Richard Dent espoused his “Rule of Three,” that nearly all truly great defenses had three superior pass rushers, or at least the componentry to generate serious pressure from three points at all times. His references:
“Fearsome Foursome:” Deacon Jones, Lamar Lundy, Merlin Olsen.
“Steel Curtain:” Joe Greene, L.C. Greenwood, Dwight White.
“Purple People Eaters:” Carl Eller, Jim Marshall, Alan Page.
’85 Bears: Dent, Dan Hampton, Steve McMichael.
The 2013 Bears are looking for their third. Henry Melton and Julius Peppers are in place. Is the third Corey Wootton, who collected seven sacks in a breakout 2012? Or is it Shea McClellin, drafted to be the Bears’ version of Clay Matthews/DeMarcus Ware/Charles Haley?
The question of whether McClellin or Wootton will start Sunday at left end has overshadowed the imperative that the Bears in fact need both individuals to become the true third leg of the great-defense triad.
Because if both McClellin and Wootton take next steps in their relatively young careers, the Bears may in fact be sitting on something special, with a defense able to blitz when it wants to rather than because it has to.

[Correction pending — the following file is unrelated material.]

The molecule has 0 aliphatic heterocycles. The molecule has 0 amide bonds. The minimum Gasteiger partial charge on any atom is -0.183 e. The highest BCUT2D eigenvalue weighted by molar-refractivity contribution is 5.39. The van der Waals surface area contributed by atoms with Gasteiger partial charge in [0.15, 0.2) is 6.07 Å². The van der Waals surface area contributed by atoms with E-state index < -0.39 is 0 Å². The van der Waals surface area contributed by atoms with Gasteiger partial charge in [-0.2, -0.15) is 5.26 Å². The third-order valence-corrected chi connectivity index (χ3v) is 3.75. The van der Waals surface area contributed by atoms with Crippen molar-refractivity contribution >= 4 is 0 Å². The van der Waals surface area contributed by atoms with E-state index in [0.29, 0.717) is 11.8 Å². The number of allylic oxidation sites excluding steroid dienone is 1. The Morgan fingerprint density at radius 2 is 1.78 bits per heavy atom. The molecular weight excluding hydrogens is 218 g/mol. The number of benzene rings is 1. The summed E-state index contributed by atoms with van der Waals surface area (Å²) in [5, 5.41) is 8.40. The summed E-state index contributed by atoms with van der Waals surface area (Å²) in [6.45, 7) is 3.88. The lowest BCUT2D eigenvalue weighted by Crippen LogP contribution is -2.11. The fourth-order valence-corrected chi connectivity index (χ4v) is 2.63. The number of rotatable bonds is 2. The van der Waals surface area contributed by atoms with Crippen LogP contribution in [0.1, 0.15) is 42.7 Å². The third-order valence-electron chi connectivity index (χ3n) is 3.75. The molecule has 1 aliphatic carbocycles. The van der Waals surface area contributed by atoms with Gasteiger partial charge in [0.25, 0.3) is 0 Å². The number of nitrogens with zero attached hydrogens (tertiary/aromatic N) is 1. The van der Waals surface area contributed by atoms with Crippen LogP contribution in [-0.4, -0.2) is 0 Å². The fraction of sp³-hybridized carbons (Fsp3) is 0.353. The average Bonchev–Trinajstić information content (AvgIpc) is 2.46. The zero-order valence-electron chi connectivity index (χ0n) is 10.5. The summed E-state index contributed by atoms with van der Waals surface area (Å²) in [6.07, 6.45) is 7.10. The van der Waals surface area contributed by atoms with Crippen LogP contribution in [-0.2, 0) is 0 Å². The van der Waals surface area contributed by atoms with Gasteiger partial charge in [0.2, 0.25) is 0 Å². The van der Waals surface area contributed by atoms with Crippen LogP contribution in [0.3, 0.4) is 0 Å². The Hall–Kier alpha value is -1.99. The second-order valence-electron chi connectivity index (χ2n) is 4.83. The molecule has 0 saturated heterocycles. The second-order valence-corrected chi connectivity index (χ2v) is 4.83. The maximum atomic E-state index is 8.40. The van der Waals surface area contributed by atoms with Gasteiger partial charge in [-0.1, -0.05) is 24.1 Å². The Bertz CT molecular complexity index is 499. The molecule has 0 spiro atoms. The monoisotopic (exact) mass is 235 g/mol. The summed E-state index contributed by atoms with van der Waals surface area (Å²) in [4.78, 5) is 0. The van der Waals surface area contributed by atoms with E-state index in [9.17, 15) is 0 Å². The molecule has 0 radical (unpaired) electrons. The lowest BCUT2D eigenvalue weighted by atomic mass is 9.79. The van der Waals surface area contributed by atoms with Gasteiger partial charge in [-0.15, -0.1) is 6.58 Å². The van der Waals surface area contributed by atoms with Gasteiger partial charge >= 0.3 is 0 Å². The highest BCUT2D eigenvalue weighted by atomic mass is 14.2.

“We need them both,” said defensive coordinator Mel Tucker. “They’re working hard and competing, knowing that we need them both to play at a high level for us. It’s been a good camp and going into the preseason games and until now, it’s been a good atmosphere for both of those guys, good environment, expectations high.”
In passing situations, Wootton has moved inside to defensive tackle and McClellin lined up to his outside, with the capability of dropping into short coverage as well.
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The Bears were 5-2 last season when they collected three or more sacks, losing only to Green Bay twice despite sacking Aaron Rodgers a combined eight times in two meetings.
Last season the Bengals were 10-6 overall but 3-4 when quarterback Andy Dalton was sacked three or more times.
A problem for the Bengals is that left tackle Andrew Whitworth, the first Cincinnati offensive lineman voted to a Pro Bowl since 2006, is still not recovered from offseason knee surgery. Anthony Collins, a sometimes starter, has gone all preseason at left tackle and now is tasked with dealing with Peppers.
"He’s still the best," Collins said via ESPN.com. "33 [years old], 21, he’s still Julius Peppers. So you've got to man up. Point blank, period."